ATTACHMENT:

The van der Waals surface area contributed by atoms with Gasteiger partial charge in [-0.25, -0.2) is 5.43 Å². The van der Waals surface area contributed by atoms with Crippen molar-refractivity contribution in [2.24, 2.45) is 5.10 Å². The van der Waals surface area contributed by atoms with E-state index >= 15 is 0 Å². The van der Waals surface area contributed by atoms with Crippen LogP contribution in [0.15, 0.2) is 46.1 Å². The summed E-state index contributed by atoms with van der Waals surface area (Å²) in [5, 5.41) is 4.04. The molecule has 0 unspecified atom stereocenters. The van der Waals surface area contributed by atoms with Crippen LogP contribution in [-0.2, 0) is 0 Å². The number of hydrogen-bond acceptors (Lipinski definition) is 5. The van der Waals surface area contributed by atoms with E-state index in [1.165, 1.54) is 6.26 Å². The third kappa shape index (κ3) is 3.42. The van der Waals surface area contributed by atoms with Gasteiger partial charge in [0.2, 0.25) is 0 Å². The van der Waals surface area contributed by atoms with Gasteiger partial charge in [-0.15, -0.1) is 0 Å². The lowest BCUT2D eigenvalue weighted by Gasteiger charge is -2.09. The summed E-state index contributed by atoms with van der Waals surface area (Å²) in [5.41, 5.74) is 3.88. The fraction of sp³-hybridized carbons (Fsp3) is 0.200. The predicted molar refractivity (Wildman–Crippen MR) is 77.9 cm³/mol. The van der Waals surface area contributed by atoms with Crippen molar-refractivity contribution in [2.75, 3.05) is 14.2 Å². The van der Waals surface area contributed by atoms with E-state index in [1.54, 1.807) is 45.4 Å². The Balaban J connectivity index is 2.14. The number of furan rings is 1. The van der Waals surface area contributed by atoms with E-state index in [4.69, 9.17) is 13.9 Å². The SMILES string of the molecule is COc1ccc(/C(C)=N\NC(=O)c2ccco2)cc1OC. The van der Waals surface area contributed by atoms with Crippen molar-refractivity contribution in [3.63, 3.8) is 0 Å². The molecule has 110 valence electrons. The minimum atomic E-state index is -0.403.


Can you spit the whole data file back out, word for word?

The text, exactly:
The van der Waals surface area contributed by atoms with Gasteiger partial charge in [-0.25, -0.2) is 5.43 Å². The van der Waals surface area contributed by atoms with Crippen molar-refractivity contribution in [2.24, 2.45) is 5.10 Å². The van der Waals surface area contributed by atoms with E-state index >= 15 is 0 Å². The van der Waals surface area contributed by atoms with Crippen LogP contribution in [0.15, 0.2) is 46.1 Å². The summed E-state index contributed by atoms with van der Waals surface area (Å²) in [5, 5.41) is 4.04. The molecule has 0 unspecified atom stereocenters. The van der Waals surface area contributed by atoms with Crippen LogP contribution in [-0.2, 0) is 0 Å². The number of hydrogen-bond acceptors (Lipinski definition) is 5. The van der Waals surface area contributed by atoms with E-state index in [1.165, 1.54) is 6.26 Å². The third kappa shape index (κ3) is 3.42. The van der Waals surface area contributed by atoms with Gasteiger partial charge in [0.2, 0.25) is 0 Å². The van der Waals surface area contributed by atoms with Gasteiger partial charge in [-0.15, -0.1) is 0 Å². The lowest BCUT2D eigenvalue weighted by Gasteiger charge is -2.09. The summed E-state index contributed by atoms with van der Waals surface area (Å²) in [5.41, 5.74) is 3.88. The fraction of sp³-hybridized carbons (Fsp3) is 0.200. The predicted molar refractivity (Wildman–Crippen MR) is 77.9 cm³/mol. The van der Waals surface area contributed by atoms with Crippen molar-refractivity contribution in [2.75, 3.05) is 14.2 Å². The van der Waals surface area contributed by atoms with E-state index in [1.54, 1.807) is 45.4 Å². The Balaban J connectivity index is 2.14. The number of furan rings is 1. The van der Waals surface area contributed by atoms with E-state index in [4.69, 9.17) is 13.9 Å². The SMILES string of the molecule is COc1ccc(/C(C)=N\NC(=O)c2ccco2)cc1OC. The van der Waals surface area contributed by atoms with Crippen molar-refractivity contribution in [3.63, 3.8) is 0 Å². The molecule has 110 valence electrons. The minimum atomic E-state index is -0.403.